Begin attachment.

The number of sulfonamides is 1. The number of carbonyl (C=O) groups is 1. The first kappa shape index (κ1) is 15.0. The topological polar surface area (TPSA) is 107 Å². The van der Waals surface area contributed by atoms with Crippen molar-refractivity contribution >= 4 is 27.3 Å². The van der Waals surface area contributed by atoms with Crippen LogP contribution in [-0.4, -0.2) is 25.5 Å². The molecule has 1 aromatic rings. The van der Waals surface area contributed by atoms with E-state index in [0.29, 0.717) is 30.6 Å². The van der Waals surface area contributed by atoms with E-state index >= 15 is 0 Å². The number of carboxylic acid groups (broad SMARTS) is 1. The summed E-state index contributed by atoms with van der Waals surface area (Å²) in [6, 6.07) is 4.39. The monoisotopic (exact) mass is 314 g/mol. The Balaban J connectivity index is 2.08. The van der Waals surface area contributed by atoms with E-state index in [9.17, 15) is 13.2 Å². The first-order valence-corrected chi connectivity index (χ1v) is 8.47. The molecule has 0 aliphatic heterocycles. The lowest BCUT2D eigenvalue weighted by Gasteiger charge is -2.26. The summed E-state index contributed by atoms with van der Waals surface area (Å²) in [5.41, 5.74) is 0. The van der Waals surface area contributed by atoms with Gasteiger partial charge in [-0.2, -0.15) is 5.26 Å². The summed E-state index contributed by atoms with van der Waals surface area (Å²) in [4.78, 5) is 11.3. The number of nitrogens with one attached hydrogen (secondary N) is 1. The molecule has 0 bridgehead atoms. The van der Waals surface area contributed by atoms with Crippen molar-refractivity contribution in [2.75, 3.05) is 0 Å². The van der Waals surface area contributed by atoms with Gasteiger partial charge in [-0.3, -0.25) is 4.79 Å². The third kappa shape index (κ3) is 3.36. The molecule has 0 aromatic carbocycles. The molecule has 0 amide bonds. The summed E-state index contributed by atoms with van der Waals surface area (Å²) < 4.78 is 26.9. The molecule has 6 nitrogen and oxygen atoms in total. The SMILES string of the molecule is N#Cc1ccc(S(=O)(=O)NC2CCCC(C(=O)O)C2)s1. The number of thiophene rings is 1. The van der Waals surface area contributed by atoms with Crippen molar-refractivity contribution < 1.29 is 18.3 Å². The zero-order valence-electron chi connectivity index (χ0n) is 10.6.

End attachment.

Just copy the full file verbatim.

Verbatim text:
The number of sulfonamides is 1. The number of carbonyl (C=O) groups is 1. The first kappa shape index (κ1) is 15.0. The topological polar surface area (TPSA) is 107 Å². The van der Waals surface area contributed by atoms with Crippen molar-refractivity contribution >= 4 is 27.3 Å². The van der Waals surface area contributed by atoms with Crippen LogP contribution in [-0.4, -0.2) is 25.5 Å². The molecule has 1 aromatic rings. The van der Waals surface area contributed by atoms with E-state index in [0.29, 0.717) is 30.6 Å². The van der Waals surface area contributed by atoms with E-state index >= 15 is 0 Å². The number of carboxylic acid groups (broad SMARTS) is 1. The summed E-state index contributed by atoms with van der Waals surface area (Å²) in [6, 6.07) is 4.39. The monoisotopic (exact) mass is 314 g/mol. The Balaban J connectivity index is 2.08. The van der Waals surface area contributed by atoms with E-state index in [9.17, 15) is 13.2 Å². The first-order valence-corrected chi connectivity index (χ1v) is 8.47. The molecule has 0 aliphatic heterocycles. The lowest BCUT2D eigenvalue weighted by Gasteiger charge is -2.26. The summed E-state index contributed by atoms with van der Waals surface area (Å²) in [5.41, 5.74) is 0. The van der Waals surface area contributed by atoms with Gasteiger partial charge in [-0.2, -0.15) is 5.26 Å². The summed E-state index contributed by atoms with van der Waals surface area (Å²) in [4.78, 5) is 11.3. The number of nitrogens with one attached hydrogen (secondary N) is 1. The molecule has 0 bridgehead atoms. The van der Waals surface area contributed by atoms with Crippen molar-refractivity contribution in [2.75, 3.05) is 0 Å². The van der Waals surface area contributed by atoms with Gasteiger partial charge in [-0.3, -0.25) is 4.79 Å². The third kappa shape index (κ3) is 3.36. The molecule has 0 aromatic carbocycles. The molecule has 0 amide bonds. The summed E-state index contributed by atoms with van der Waals surface area (Å²) < 4.78 is 26.9. The molecule has 6 nitrogen and oxygen atoms in total. The SMILES string of the molecule is N#Cc1ccc(S(=O)(=O)NC2CCCC(C(=O)O)C2)s1. The number of thiophene rings is 1. The van der Waals surface area contributed by atoms with Crippen molar-refractivity contribution < 1.29 is 18.3 Å². The zero-order valence-electron chi connectivity index (χ0n) is 10.6.